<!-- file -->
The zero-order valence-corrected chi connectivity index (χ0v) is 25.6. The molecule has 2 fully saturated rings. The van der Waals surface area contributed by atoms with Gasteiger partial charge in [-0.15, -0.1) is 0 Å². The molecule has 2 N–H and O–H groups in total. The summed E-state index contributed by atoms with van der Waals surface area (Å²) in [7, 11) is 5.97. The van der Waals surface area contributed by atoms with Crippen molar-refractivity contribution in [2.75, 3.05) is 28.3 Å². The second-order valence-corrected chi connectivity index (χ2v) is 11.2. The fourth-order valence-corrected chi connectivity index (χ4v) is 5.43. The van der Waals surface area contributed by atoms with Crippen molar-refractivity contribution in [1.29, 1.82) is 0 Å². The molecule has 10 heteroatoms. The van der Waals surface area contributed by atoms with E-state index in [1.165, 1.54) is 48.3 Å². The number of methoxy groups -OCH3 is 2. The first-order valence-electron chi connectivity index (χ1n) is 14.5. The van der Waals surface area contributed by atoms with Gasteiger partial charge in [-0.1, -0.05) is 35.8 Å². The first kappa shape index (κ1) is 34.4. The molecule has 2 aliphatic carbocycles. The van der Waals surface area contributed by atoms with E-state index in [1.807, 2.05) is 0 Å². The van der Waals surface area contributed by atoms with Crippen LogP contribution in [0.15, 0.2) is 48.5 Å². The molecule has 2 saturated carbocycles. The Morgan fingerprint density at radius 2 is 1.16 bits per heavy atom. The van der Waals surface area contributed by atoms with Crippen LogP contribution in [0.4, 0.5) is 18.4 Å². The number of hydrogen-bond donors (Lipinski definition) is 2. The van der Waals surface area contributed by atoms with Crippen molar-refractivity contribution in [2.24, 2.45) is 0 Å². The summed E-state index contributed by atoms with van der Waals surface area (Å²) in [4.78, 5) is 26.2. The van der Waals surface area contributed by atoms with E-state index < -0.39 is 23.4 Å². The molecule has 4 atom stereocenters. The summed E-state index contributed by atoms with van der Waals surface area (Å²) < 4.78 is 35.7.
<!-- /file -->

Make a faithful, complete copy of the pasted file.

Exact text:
The zero-order valence-corrected chi connectivity index (χ0v) is 25.6. The molecule has 2 fully saturated rings. The van der Waals surface area contributed by atoms with Gasteiger partial charge in [-0.15, -0.1) is 0 Å². The molecule has 2 N–H and O–H groups in total. The summed E-state index contributed by atoms with van der Waals surface area (Å²) in [7, 11) is 5.97. The van der Waals surface area contributed by atoms with Crippen molar-refractivity contribution in [2.75, 3.05) is 28.3 Å². The second-order valence-corrected chi connectivity index (χ2v) is 11.2. The fourth-order valence-corrected chi connectivity index (χ4v) is 5.43. The van der Waals surface area contributed by atoms with Crippen molar-refractivity contribution in [1.29, 1.82) is 0 Å². The molecule has 10 heteroatoms. The van der Waals surface area contributed by atoms with E-state index in [1.165, 1.54) is 48.3 Å². The number of methoxy groups -OCH3 is 2. The first-order valence-electron chi connectivity index (χ1n) is 14.5. The van der Waals surface area contributed by atoms with Gasteiger partial charge in [-0.1, -0.05) is 35.8 Å². The first kappa shape index (κ1) is 34.4. The molecule has 2 aliphatic carbocycles. The van der Waals surface area contributed by atoms with E-state index in [1.807, 2.05) is 0 Å². The van der Waals surface area contributed by atoms with Crippen LogP contribution in [0.15, 0.2) is 48.5 Å². The molecule has 2 saturated carbocycles. The Morgan fingerprint density at radius 2 is 1.16 bits per heavy atom. The van der Waals surface area contributed by atoms with Crippen LogP contribution in [0.4, 0.5) is 18.4 Å². The number of hydrogen-bond donors (Lipinski definition) is 2. The van der Waals surface area contributed by atoms with Crippen molar-refractivity contribution in [2.24, 2.45) is 0 Å². The summed E-state index contributed by atoms with van der Waals surface area (Å²) in [4.78, 5) is 26.2. The van der Waals surface area contributed by atoms with E-state index < -0.39 is 23.4 Å². The molecule has 4 atom stereocenters. The summed E-state index contributed by atoms with van der Waals surface area (Å²) < 4.78 is 35.7.